Then is an asymptotic fixed point sequence of T, i.e.
Proof Take . Then
Therefore, we have
Consequently, is non-increasing and bounded, and hence the limit exists. So, is bounded also. It follows from (3.2) that
and hence, by the property of ψ. The desired result is obtained. □
A Banach space E is said to satisfy Opial’s condition  if, for any sequence in E, implies
In particular, Opial’s condition is independent of uniformly convex (smooth) since the spaces satisfy this condition for while it fails for the () spaces. In fact, spaces satisfying Opial’s condition need not even by isomorphic to uniformly convex spaces .
Theorem 3.2 Let K be a weakly compact convex subset of a Banach space E satisfying Opial’s condition and be firmly type nonexpansive. Then for any given , , defined by Picard iteration (3.1) weakly converges to some fixed point of T.
Proof It follows from Theorem 2.2 that . Then following Lemma 3.1, we see that is bounded, the limit exists for each and
The weak compactness of K means that there exists a subsequence of such that weakly converges to some point of K, say . Then using the proof technique of Theorem 2.2, we have since by Opial’s condition,
Next we show that weakly converges to . Let y is another weak limit point of and . Then we can choose a subsequence that weakly converges to y, and hence . Since exists for each , we have
a contradiction, and hence . □
Similarly, we also have the following.
Theorem 3.3 Let K be a nonempty closed convex subset of a reflexive Banach space E satisfying Opial’s condition and be firmly type nonexpansive with . Then for any given , , defined by Picard iteration (3.1) weakly converges to some fixed point of T.
Remark 3.4 Theorem 3.2 is applicable to () and . However, we do not know whether it works in for and .
Recall a Banach space E is said to have (i) a Gâteaux differentiable norm (we also say that E is smooth), if the limit
exists for each x (), ; (ii) a uniformly Gâteaux differentiable norm, if for each y in E, the limit is uniformly attained for bounded ; (iii) a Fréchet differentiable norm, if for each , , the limit is attained uniformly for bounded .
The value of at is denoted by , and the normalized duality mapping from E into is denoted by J, that is,
It is well known (see Brower [, p.44]) that for a smooth Banch space E, the normalized duality mapping J is single-valued, and, moreover,
A Banach space E is said to be (iv) strictly convex if , implies ; (v) uniformly convex if for all , such that implies whenever .
In 1979, Bruck  explicitly introduced the following concept. Let Γ denote the set of strictly increasing convex functions with . A mapping T is said to be of type Γ if there exists such that for all and
Three facts about such mappings are easy to observe. Mappings of type Γ are nonexpansive; affine nonexpansive mappings are of type Γ; Mappings of type Γ have convex fixed point sets. Bruck [20, 21] showed that each nonexpansive mapping is of type Γ in a uniformly convex Banach space. See also [, Proposition 10.3] for a proof.
Theorem 3.5 Let E be a uniformly convex Banach space with a Fréchet differentiable norm and K be a nonempty closed convex subset of E. If is ψ-firmly nonexpansive with , then for any given , , defined by Picard iteration (3.1) weakly converges to some fixed point of T.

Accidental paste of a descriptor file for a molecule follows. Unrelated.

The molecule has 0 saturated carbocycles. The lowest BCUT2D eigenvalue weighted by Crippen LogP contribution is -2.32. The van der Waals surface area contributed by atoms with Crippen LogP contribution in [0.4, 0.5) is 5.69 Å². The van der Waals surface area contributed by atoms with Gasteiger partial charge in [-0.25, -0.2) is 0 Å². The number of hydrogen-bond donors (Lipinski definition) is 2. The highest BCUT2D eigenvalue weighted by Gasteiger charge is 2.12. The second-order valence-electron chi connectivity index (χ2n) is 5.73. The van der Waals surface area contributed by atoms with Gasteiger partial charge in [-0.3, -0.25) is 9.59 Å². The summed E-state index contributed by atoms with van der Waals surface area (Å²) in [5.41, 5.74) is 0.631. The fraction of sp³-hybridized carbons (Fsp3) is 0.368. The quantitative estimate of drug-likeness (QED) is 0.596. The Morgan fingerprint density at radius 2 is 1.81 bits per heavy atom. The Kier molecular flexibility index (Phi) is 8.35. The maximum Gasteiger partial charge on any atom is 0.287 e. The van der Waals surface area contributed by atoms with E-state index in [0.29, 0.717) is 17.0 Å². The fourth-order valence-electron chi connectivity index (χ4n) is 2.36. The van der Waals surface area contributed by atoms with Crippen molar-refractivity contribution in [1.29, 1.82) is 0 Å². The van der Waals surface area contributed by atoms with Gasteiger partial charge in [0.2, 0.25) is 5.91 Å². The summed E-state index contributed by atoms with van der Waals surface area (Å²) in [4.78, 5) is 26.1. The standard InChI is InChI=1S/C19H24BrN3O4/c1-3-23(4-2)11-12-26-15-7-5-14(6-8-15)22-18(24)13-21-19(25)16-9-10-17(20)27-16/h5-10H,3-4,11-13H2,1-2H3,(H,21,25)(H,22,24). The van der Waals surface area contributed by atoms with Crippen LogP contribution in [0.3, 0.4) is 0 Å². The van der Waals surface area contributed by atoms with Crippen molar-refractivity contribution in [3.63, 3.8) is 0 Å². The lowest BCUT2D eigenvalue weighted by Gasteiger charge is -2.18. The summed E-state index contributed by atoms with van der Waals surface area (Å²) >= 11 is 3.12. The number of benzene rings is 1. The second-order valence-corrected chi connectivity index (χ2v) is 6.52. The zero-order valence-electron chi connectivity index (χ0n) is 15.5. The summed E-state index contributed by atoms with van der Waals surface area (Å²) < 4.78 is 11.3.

Proof It follows from Lemma 3.1 that is bounded, the limit exists for each and
Then is weakly compact. Similarly to the proof of Theorem 3.2, we only need show that has unique weak limit point. Let p and q are two weak limit points of . Then Browder Demiclosedness Principle  means that . Thus both the limits and exist. Then the remainder of the proof is identical to the proof of Theorem 10.6 in Reference [, pp.114-115] with the help of the mappings of type Γ. Which is a repeat works, we omit it. □
By Theorem 2.5, the following corollary about firmly nonexpansive mappings is obvious.
Corollary 3.6 Let E be a uniformly convex Banach space with a Fréchet differentiable norm and K be a nonempty closed convex subset of E. If is firmly nonexpansive with , then for any given , , defined by Picard iteration (3.1) weakly converges to some fixed point of T.
Remark 3.7 Theorem 3.5 is dependent of Theorem 3.2 or 3.3 since the spaces satisfy Opial’s condition for while it fails for the () spaces. On the other hand, spaces satisfying Opial’s condition need not even by isomorphic to uniformly convex spaces .
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The authors would like to thank the editor and the anonymous referee for useful comments and valuable suggestions on the language and structure of our manuscript. This work is partially supported by the National Natural Science Foundation of P.R. China (Grant Nos. 11171094, 11271112) and partially done when he was visiting The Hong Kong Polytechnic University.
The authors declare that they have no competing interests.
The work presented here was carried out in collaboration between all authors. All authors contributed equally and significantly to writing this manuscript. All authors have contributed to, seen and approved the final manuscript.
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Song, Y., Huang, Y. Fixed point property and approximation of a class of nonexpansive mappings. Fixed Point Theory Appl 2014, 81 (2014). https://doi.org/10.1186/1687-1812-2014-81
- ψ-firmly nonexpansive mappings
- fixed points
- reflexive Banach spaces
- Picard iteration